“i don’t know if straight + cis people are fully aware of this, but literally the only function of including “allies” as a category to participate in scholarships, intra-group discussions, trips, etc. is to provide a cover for those LGBTQ+ people who are not out. that is it. that is the purpose of “allies,” outside of as volunteers or as monetary/moral support. if you see “allies included!” or anything like that for a program or service directed at LGBTQ+ people, the message is inclusion of those who, for whatever reason, cannot be out.
it is not for straight + cis people.”
This paragraph that came across my dashboard a while ago crystalized something that I had been unable to verbalize or understand for almost a decade. I know that this is one person’s opinion, and that this is not how the entire LGBTQIAGNC community feels about allies, but this neatly summarizes why I am probably not as active in the community as I would like to be. I am a “straight + cis” person who has a minor in LGBTQ studies, who supports and loves all of her LGBTQIAGNC friends and family, and tries to be an open and supportive person to every person no matter their orientation, gender, sex, race, ability, class, or sexuality.
I know that in many people’s eyes, including my own, I have no right to complain because I am a cis, white, straight female who has sexual, sex, gender, race, and class privilege. However, it is attitudes like this that led to an alienating college experience because I KNEW that this was what the events meant when they said “allies included” and that if I showed up and admitted that I was “straight” that I wouldn’t fit in. Simultaneously, I didn’t fit in with the straight people because their heteronormative and often homophobic mindsets made me uncomfortable.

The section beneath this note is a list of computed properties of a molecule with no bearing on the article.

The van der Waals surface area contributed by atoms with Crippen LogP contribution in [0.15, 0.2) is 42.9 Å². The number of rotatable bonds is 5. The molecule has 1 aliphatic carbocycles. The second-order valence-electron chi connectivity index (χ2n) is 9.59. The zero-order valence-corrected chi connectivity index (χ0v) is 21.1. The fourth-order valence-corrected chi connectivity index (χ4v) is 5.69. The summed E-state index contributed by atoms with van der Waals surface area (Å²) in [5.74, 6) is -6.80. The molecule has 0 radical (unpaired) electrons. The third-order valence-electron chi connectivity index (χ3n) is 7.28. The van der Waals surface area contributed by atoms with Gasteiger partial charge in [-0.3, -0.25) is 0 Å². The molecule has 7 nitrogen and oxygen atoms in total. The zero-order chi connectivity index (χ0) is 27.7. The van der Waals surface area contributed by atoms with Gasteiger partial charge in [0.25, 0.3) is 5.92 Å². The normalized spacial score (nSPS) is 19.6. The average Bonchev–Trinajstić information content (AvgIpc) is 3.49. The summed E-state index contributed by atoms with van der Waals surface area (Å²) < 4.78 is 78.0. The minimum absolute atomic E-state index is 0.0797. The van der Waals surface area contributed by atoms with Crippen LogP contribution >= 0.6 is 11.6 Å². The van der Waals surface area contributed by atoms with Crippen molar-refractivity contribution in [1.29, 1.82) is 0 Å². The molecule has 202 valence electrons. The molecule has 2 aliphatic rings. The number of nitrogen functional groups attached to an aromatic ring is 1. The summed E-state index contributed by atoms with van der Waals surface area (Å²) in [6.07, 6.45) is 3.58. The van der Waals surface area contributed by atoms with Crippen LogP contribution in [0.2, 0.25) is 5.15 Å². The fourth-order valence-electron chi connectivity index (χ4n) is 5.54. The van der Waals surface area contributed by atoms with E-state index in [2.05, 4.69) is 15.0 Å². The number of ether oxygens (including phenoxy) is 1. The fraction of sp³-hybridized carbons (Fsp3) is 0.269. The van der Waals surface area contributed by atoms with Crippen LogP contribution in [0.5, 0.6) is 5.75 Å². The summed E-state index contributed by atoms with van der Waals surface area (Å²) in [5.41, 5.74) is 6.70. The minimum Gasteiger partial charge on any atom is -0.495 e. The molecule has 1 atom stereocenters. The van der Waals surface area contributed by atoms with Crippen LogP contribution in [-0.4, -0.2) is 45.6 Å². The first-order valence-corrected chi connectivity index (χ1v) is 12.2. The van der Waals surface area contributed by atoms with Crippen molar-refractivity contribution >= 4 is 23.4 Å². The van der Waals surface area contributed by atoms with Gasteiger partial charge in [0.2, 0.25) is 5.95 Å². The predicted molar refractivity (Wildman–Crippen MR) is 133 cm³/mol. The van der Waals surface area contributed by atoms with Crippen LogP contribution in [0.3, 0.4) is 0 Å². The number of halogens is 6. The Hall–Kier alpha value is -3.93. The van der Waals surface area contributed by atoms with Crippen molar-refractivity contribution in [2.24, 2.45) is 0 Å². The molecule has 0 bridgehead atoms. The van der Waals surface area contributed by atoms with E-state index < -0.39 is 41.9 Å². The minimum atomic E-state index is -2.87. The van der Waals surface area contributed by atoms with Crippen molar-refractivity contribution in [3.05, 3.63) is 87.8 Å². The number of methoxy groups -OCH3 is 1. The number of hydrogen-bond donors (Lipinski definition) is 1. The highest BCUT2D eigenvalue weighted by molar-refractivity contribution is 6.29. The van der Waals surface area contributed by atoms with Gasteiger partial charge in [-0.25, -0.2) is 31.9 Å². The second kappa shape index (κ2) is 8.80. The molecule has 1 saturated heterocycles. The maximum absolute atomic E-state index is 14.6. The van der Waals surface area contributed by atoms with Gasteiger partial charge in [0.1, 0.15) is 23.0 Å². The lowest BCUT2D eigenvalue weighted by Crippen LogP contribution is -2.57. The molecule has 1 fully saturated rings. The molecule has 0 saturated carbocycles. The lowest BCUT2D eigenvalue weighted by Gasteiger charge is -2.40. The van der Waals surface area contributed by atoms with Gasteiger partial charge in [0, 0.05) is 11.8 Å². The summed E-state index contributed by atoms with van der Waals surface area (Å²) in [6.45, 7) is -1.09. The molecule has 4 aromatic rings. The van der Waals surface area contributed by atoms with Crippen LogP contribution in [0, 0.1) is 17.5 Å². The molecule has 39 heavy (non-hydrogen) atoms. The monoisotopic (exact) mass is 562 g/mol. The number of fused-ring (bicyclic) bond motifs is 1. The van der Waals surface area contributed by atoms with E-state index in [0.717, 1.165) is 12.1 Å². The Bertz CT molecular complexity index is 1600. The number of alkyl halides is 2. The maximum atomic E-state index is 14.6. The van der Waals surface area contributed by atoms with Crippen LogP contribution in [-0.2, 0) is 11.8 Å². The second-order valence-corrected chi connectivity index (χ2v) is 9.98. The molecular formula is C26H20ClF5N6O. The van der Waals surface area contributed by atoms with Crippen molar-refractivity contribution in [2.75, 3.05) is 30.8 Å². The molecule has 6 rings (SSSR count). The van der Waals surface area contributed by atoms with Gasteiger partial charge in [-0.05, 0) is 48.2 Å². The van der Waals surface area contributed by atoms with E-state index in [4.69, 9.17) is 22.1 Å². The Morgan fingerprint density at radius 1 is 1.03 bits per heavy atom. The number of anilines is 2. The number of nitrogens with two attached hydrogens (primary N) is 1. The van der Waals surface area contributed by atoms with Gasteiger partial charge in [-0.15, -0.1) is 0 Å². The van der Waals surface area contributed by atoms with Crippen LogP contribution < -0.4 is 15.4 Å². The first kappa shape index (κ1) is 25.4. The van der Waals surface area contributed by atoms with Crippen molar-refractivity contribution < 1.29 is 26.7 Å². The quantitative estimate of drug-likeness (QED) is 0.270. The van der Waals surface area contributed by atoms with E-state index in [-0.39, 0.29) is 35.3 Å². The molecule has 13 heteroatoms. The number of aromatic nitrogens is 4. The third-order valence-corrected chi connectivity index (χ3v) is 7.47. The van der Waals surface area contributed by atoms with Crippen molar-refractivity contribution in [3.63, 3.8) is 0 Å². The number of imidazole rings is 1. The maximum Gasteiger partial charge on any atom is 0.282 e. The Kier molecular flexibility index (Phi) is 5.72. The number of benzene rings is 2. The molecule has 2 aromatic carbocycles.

I was the straight, white, cis girl who took the “open dialogue” classes on sexuality that were meant to foster and facilitate understanding between straight and queer people. I wanted to cry every time they split the groups up between the “straight” people and the “queer” people. I hated being with the straight people because they didn’t understand or empathize, and I couldn’t relate to any of them. I have the journal entries we had to write for that class and almost every entry was “I know I am straight, and I can’t change it, and I don’t want to change it, but I don’t fit in with these people, and I will never be accepted by the other side either.”
I don’t want to come off as all “BOO HOO MY LIFE SUCKS I AM STRAIGHT” because it doesn’t. However, to belittle and dismiss ally contributions and support overtly and covertly is damaging for the LGBTQIAGNC community. I reside in some weird, probably partially self-made, liminal state as someone who would have been tagged the “fag hag” from high school through undergrad, and who cringes every time I have to say I am straight and actually prefers the term “androphile.”
I was once told by a friend that she hated me at first because of my rainbow ally pin that I so proudly wear on my bag. I was startled and hurt, and it made me question how many people from the LGBTQIAGNC community look down on me for that pin when I wear it to try to create a better world, to let them know that they are not alone in their fight. I am an ally because I so very easily could have been on the other side of this societal line that has no bearing on who we really are and because I have immediate family and extended family and amazing friends who are discriminated against and who are in danger because of their gender and sexuality. I support them, and love them and am fighting alongside them so they can have a better life.
So the next time you snub someone at a mixer because they are “straight + cis,” or you look down on someone wearing an ally pin remember that we are more than just volunteers, monetary donations, and emotional/moral support. And even if we were “just” volunteers, monetary donations, and emotional/moral support, that is a big deal and can take a psychic and emotional toll. We aren’t here just for the party and the good times. I stand by my pin, I am an ally. However, many days I feel as though I am an ally without a place in the community I support.